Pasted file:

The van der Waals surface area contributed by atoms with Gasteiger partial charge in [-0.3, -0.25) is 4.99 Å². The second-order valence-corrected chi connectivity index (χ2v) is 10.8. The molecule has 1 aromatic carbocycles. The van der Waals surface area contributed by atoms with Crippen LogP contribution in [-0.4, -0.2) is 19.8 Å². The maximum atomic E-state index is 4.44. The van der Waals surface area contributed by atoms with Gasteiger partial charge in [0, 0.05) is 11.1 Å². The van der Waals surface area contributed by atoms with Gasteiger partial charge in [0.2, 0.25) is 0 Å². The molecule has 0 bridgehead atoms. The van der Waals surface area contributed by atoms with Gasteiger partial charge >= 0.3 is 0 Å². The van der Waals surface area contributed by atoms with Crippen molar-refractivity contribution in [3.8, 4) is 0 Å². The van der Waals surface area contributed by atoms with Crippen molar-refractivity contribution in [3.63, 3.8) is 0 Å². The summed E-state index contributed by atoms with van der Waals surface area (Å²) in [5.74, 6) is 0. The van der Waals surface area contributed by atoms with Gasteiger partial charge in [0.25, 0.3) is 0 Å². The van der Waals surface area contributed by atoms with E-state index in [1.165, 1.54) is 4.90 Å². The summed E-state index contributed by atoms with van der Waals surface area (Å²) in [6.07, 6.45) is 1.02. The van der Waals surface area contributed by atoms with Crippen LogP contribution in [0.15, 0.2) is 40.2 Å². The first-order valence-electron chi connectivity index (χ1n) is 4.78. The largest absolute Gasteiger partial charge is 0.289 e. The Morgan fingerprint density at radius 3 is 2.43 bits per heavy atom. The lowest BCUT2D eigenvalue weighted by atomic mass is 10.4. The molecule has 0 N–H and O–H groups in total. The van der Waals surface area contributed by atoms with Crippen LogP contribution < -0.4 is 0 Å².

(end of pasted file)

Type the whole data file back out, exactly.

The van der Waals surface area contributed by atoms with Gasteiger partial charge in [-0.3, -0.25) is 4.99 Å². The second-order valence-corrected chi connectivity index (χ2v) is 10.8. The molecule has 1 aromatic carbocycles. The van der Waals surface area contributed by atoms with Crippen LogP contribution in [-0.4, -0.2) is 19.8 Å². The maximum atomic E-state index is 4.44. The van der Waals surface area contributed by atoms with Gasteiger partial charge in [0, 0.05) is 11.1 Å². The van der Waals surface area contributed by atoms with Gasteiger partial charge in [0.2, 0.25) is 0 Å². The molecule has 0 bridgehead atoms. The van der Waals surface area contributed by atoms with Gasteiger partial charge >= 0.3 is 0 Å². The van der Waals surface area contributed by atoms with Crippen molar-refractivity contribution in [3.8, 4) is 0 Å². The van der Waals surface area contributed by atoms with Crippen molar-refractivity contribution in [3.63, 3.8) is 0 Å². The summed E-state index contributed by atoms with van der Waals surface area (Å²) in [5.74, 6) is 0. The van der Waals surface area contributed by atoms with Gasteiger partial charge in [0.25, 0.3) is 0 Å². The van der Waals surface area contributed by atoms with E-state index in [1.165, 1.54) is 4.90 Å². The summed E-state index contributed by atoms with van der Waals surface area (Å²) in [6.07, 6.45) is 1.02. The van der Waals surface area contributed by atoms with Crippen LogP contribution in [0.15, 0.2) is 40.2 Å². The first-order valence-electron chi connectivity index (χ1n) is 4.78. The largest absolute Gasteiger partial charge is 0.289 e. The Morgan fingerprint density at radius 3 is 2.43 bits per heavy atom. The lowest BCUT2D eigenvalue weighted by atomic mass is 10.4. The molecule has 0 N–H and O–H groups in total. The van der Waals surface area contributed by atoms with Crippen LogP contribution < -0.4 is 0 Å².